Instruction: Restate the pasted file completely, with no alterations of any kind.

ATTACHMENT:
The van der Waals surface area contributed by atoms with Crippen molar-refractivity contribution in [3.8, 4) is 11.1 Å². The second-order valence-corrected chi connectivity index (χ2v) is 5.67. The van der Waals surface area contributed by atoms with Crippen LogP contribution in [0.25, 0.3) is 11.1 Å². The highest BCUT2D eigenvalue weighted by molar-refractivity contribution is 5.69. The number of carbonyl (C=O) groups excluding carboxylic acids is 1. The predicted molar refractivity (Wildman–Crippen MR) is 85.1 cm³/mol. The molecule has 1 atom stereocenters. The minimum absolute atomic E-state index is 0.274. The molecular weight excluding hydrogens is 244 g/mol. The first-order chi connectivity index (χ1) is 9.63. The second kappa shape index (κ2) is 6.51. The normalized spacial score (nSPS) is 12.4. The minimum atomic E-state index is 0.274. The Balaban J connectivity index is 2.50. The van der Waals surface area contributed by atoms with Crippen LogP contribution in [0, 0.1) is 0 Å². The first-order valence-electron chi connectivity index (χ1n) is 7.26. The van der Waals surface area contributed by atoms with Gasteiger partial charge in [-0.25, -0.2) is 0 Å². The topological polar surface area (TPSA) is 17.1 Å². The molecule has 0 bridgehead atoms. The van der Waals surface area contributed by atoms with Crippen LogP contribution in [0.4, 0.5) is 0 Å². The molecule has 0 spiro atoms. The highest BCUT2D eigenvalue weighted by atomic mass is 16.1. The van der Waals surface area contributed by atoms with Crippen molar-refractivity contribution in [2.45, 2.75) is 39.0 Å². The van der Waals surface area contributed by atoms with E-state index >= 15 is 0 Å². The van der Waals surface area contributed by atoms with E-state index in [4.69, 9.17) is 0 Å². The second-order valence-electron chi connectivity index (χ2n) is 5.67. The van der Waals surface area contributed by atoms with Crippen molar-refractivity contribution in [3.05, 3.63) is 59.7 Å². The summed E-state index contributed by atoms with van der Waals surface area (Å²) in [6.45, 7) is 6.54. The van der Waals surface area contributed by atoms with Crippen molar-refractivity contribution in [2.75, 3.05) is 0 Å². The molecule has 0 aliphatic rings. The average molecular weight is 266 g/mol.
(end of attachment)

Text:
The van der Waals surface area contributed by atoms with Crippen molar-refractivity contribution in [3.8, 4) is 11.1 Å². The second-order valence-corrected chi connectivity index (χ2v) is 5.67. The van der Waals surface area contributed by atoms with Crippen LogP contribution in [0.25, 0.3) is 11.1 Å². The highest BCUT2D eigenvalue weighted by molar-refractivity contribution is 5.69. The number of carbonyl (C=O) groups excluding carboxylic acids is 1. The predicted molar refractivity (Wildman–Crippen MR) is 85.1 cm³/mol. The molecule has 1 atom stereocenters. The minimum absolute atomic E-state index is 0.274. The molecular weight excluding hydrogens is 244 g/mol. The first-order chi connectivity index (χ1) is 9.63. The second kappa shape index (κ2) is 6.51. The normalized spacial score (nSPS) is 12.4. The minimum atomic E-state index is 0.274. The Balaban J connectivity index is 2.50. The van der Waals surface area contributed by atoms with Crippen LogP contribution in [0, 0.1) is 0 Å². The first-order valence-electron chi connectivity index (χ1n) is 7.26. The van der Waals surface area contributed by atoms with Gasteiger partial charge in [-0.25, -0.2) is 0 Å². The topological polar surface area (TPSA) is 17.1 Å². The molecule has 0 bridgehead atoms. The van der Waals surface area contributed by atoms with Crippen LogP contribution in [0.4, 0.5) is 0 Å². The molecule has 0 spiro atoms. The highest BCUT2D eigenvalue weighted by atomic mass is 16.1. The van der Waals surface area contributed by atoms with Crippen molar-refractivity contribution in [2.45, 2.75) is 39.0 Å². The van der Waals surface area contributed by atoms with E-state index >= 15 is 0 Å². The van der Waals surface area contributed by atoms with E-state index in [4.69, 9.17) is 0 Å². The second-order valence-electron chi connectivity index (χ2n) is 5.67. The van der Waals surface area contributed by atoms with Crippen molar-refractivity contribution in [3.05, 3.63) is 59.7 Å². The summed E-state index contributed by atoms with van der Waals surface area (Å²) in [6.45, 7) is 6.54. The van der Waals surface area contributed by atoms with Crippen molar-refractivity contribution in [2.75, 3.05) is 0 Å². The molecule has 0 aliphatic rings. The average molecular weight is 266 g/mol.